One reason for the underperformance of value shares is their overlap with high-dividend paying shares which are experiencing one of the worst barren patches for shareholder distributions in more than a decade. Globally, dividends have suffered their worst quarterly fall since the financial crisis in the three months to June as companies have decided they can’t or won’t maintain their pay-outs in the face of the pandemic.
Total pay-outs fell by a fifth to $382bn, the second lowest quarterly level of payments since 2012 and the worst decline in absolute terms since 2009. Janus Henderson, which tracks dividend data around the world, now predicts a fall in total pay-outs of between 19-25%, although this is an improvement on its recent prediction that dividends could fall by 35% this year. Pay-outs fell in all regions except north America, which was boosted by resilience in Canada. It has been estimated that it will take several years before dividends recover their pre-pandemic levels.
Much will depend on the speed of recovery from the economic heart attack suffered in the second quarter. Here at least there is some encouraging news here in the UK, where economists now expect Britain to experience a record-breaking economic bounce in the July to September quarter. Having been the worst G7 country in the second quarter, it is on track to be the best in the current three-month period.
Total consumer spending, including leisure, during the first two weeks of August was actually higher than in the same period last year. This is the first year on year improvement since March’s lockdown began. GDP growth in the July to September period could be as much as 14.3%, clawing back more than half of the lost output between April and June. The eat out to help out scheme, offering discounts in restaurants during August has helped. Car sales, too, have bounced back, suggesting an appetite for big-ticket items as those lucky enough to have remained in work have found they are spending less on commuting and the other sunk costs of the old way of working.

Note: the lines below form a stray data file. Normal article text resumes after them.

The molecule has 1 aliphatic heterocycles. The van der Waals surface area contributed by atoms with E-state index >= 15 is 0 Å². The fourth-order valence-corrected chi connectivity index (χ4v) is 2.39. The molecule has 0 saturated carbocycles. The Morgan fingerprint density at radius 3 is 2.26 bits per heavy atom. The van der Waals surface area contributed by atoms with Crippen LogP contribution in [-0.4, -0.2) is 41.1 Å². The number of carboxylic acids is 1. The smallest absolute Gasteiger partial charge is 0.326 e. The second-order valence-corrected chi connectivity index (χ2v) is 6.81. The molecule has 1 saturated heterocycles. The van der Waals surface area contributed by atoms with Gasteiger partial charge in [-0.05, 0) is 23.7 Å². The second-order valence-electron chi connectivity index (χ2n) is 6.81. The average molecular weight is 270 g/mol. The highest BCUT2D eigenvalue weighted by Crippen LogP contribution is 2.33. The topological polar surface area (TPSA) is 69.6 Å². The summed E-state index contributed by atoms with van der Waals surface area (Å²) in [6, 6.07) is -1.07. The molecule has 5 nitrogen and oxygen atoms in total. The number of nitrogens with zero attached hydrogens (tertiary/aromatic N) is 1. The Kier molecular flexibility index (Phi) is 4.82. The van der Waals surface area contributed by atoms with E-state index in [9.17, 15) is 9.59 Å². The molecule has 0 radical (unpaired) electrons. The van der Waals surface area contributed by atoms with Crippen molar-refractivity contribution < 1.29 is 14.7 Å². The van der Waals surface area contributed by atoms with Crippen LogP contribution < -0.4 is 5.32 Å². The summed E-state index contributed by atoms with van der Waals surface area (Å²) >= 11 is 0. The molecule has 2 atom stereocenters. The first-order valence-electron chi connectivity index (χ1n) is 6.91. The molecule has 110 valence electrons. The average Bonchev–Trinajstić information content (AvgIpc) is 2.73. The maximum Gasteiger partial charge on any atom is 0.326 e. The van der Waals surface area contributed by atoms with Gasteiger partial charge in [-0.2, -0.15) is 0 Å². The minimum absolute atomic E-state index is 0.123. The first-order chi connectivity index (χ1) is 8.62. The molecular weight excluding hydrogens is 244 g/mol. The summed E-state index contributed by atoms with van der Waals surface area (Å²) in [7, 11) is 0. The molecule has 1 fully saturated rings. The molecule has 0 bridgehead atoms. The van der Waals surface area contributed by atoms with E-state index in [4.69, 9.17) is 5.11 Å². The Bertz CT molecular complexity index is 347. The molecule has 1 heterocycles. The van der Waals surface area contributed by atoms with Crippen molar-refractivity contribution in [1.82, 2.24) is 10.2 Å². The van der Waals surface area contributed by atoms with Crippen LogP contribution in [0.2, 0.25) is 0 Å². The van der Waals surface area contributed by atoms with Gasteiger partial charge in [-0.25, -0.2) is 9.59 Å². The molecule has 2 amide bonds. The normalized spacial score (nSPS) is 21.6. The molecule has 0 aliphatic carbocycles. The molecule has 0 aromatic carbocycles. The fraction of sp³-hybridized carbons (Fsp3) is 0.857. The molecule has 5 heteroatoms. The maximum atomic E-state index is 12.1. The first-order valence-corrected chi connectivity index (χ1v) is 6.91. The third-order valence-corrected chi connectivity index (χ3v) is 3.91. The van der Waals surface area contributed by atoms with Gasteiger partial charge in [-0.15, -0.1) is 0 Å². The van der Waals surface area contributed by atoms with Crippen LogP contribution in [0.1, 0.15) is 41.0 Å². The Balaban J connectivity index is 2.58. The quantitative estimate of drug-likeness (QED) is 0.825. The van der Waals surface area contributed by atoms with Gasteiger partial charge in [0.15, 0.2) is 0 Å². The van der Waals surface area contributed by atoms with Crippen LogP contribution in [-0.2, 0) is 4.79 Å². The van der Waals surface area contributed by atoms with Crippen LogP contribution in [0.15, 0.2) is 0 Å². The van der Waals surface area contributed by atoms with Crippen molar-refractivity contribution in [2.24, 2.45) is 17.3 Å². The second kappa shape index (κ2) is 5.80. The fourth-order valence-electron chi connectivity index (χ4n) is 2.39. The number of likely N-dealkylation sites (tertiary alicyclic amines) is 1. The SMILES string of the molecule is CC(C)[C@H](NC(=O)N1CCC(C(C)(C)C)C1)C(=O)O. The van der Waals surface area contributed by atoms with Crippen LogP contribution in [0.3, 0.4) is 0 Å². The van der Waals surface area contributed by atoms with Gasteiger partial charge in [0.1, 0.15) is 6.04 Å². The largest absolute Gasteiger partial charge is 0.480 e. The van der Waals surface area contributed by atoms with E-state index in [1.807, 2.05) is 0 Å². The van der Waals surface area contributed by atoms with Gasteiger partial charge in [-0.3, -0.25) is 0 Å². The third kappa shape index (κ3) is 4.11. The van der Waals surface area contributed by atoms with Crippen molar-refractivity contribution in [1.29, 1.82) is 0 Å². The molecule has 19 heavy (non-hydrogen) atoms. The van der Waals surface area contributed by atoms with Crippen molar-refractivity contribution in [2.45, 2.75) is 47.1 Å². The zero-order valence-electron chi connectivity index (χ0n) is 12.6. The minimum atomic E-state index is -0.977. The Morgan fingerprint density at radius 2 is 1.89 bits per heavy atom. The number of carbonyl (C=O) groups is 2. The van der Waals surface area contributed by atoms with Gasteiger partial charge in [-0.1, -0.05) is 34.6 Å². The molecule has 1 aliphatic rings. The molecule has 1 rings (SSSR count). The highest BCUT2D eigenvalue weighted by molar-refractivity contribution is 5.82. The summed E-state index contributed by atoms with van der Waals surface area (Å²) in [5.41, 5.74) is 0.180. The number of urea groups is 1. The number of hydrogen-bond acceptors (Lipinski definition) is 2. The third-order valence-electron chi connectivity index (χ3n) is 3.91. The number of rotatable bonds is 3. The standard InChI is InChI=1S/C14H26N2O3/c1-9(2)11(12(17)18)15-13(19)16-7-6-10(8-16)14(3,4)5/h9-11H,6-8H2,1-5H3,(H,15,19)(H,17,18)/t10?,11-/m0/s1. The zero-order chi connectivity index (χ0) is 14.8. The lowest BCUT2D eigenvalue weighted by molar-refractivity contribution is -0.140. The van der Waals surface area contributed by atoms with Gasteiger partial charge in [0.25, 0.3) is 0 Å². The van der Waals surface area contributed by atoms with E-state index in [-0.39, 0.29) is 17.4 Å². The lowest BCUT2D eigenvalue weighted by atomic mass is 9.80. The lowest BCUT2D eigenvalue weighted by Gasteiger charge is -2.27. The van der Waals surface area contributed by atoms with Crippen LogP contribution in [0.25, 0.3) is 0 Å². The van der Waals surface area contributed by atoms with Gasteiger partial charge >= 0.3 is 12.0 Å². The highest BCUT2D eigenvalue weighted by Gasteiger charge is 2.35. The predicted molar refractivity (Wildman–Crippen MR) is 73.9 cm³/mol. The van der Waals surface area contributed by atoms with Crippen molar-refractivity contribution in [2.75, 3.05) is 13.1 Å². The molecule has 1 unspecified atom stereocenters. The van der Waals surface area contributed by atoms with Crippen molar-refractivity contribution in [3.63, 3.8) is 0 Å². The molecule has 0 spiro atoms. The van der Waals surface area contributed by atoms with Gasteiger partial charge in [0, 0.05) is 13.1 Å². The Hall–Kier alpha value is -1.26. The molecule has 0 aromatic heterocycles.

Britain continues to lag other European countries in terms of the return to work. In part this reflects the dominance of London in the UK economy, which for most people means a dependence on public transport. This is proving a key blocker in the government’s desire to get people back in the office. Many are saying they prefer to stay at home, where remote working has been shown to work for those who do not need face to face contact for their day to day work.